Andrew Turner uses the spherification technique made famous by El Bulli chef Ferran Adrià.
1 litre/1¾ pints bottled mineral water
5g alginate or algin powder (available from specialist online retailers)
1g gluco powder, or similar edible calcium ions (available from specialist online retailers)
50ml/2fl oz Greek-style yoghurt
crackle crystals, to serve (optional) (available from specialist online retailers)
For the alginate bath, blend the bottled mineral water and algin powder in a food processor for 5-10 minutes, or until well combined.
Strain the mixture through a fine sieve, then pour the strained liquid into a large baking tray a least 5cm/2in deep. Chill in the fridge for 24 hours (this removes the air from the liquid).
Meanwhile, for the brioche, bring the cream, cinnamon, cloves and star anise to the boil in a pan. Remove from the heat and set aside to cool.
When the cream mixture has cooled, discard the cinnamon, cloves and star anise. Whisk the cream into the beaten egg. Add the sugar and whisk again until well combined. Submerge the brioche discs into the egg mixture to soak, then chill, covered, in the fridge overnight.
For the mango 'egg', add the gluco powder to the mango purée. Blend in a food processor until well combined, then transfer to a clean bowl. Cover and chill in the fridge overnight.
Using a small spoon or teaspoon, scoop four small portions of the chilled mango purée from the mixture and roll into balls, using your hands, or two teaspoons.
When all of the mango balls have been prepared, remove the alginate bath from the fridge. Carefully lower the balls of mango purée into the alginate mixture, leave for 30 seconds, or until a skin forms on the outside of the balls, then remove from the liquid using a slotted spoon and transfer to a bowl of water (this will rinse any remaining alginate off the egg).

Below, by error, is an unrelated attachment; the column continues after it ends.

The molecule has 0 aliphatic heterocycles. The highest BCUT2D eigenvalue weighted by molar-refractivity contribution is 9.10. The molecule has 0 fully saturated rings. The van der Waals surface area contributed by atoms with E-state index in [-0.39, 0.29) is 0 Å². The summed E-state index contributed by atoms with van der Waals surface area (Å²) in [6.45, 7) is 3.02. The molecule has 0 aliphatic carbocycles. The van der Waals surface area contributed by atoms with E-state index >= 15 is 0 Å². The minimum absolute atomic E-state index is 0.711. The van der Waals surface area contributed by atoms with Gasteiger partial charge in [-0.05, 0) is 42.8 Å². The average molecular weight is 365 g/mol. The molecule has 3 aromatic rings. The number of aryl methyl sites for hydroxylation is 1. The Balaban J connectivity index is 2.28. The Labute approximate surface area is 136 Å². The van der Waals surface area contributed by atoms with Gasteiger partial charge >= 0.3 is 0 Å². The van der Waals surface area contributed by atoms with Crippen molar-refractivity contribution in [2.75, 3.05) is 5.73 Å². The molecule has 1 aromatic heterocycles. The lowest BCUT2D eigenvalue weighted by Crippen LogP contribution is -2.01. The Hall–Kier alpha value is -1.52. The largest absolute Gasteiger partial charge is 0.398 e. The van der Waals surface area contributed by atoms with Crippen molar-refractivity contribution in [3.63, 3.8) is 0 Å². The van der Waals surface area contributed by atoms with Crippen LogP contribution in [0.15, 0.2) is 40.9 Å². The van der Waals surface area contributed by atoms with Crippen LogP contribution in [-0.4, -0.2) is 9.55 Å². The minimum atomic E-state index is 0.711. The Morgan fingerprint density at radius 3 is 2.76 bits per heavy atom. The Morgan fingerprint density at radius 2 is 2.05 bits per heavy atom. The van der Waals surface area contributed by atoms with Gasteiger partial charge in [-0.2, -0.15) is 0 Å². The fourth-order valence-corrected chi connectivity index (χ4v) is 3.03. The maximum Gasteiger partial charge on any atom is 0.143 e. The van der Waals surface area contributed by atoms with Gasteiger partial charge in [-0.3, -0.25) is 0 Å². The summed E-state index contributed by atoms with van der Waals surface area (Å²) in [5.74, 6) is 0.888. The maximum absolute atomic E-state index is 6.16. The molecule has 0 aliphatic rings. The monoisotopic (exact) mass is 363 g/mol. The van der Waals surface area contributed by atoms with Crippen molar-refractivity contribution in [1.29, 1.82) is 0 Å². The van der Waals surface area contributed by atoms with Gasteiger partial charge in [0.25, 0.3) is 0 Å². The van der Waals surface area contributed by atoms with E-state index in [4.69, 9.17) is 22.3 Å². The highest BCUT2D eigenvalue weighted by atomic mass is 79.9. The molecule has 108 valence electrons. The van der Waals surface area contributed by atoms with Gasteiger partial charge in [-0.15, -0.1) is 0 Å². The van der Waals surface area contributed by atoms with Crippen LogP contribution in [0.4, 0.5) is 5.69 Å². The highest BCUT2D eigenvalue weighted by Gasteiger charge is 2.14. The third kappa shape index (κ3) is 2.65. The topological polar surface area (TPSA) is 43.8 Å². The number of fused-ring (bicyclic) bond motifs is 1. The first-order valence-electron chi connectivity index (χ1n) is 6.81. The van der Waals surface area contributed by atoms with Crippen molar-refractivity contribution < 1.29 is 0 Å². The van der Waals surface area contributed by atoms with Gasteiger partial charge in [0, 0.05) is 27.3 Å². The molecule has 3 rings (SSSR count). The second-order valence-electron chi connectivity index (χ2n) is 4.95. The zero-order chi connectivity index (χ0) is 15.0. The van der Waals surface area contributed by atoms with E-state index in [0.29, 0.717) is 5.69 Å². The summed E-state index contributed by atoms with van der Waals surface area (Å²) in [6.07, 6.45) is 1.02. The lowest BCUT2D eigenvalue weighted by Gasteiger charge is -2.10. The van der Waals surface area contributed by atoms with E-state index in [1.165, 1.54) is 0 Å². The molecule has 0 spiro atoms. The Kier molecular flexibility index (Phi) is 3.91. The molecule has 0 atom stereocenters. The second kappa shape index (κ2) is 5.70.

Using an ice cream scoop or rounded dessert spoon, scoop four balls of Greek-style yoghurt. Carefully lower the balls into the alginate mixture.
Drain the 'yolks' from the water and return them to the alginate mixture, resting one on top of each ball of Greek-style yoghurt, in the centre to resemble a fried egg. Leave for 30 seconds, or until a skin forms on the 'egg'.
Remove from the alginate mixture using a slotted spoon and transfer to a fresh bowl of clean water (this will rinse any remaining alginate off the egg).
When ready to eat, heat the vegetable oil in a non-stick frying pan over a medium heat. Add the soaked brioche discs to the pan and fry for 2-3 minutes on each side, or until golden-brown on both sides. Add the butter and icing sugar to the pan and continue to cook the brioche until the butter has melted, the icing sugar has dissolved and the brioche discs are caramelised.
To serve, paint a smear of mango purée across the centre of each of four serving plates. Place one brioche disc into the centre of each plate. Place a mango 'egg' on top of each brioche disc. Garnish with a sprinkling of crackle crystals, if using.
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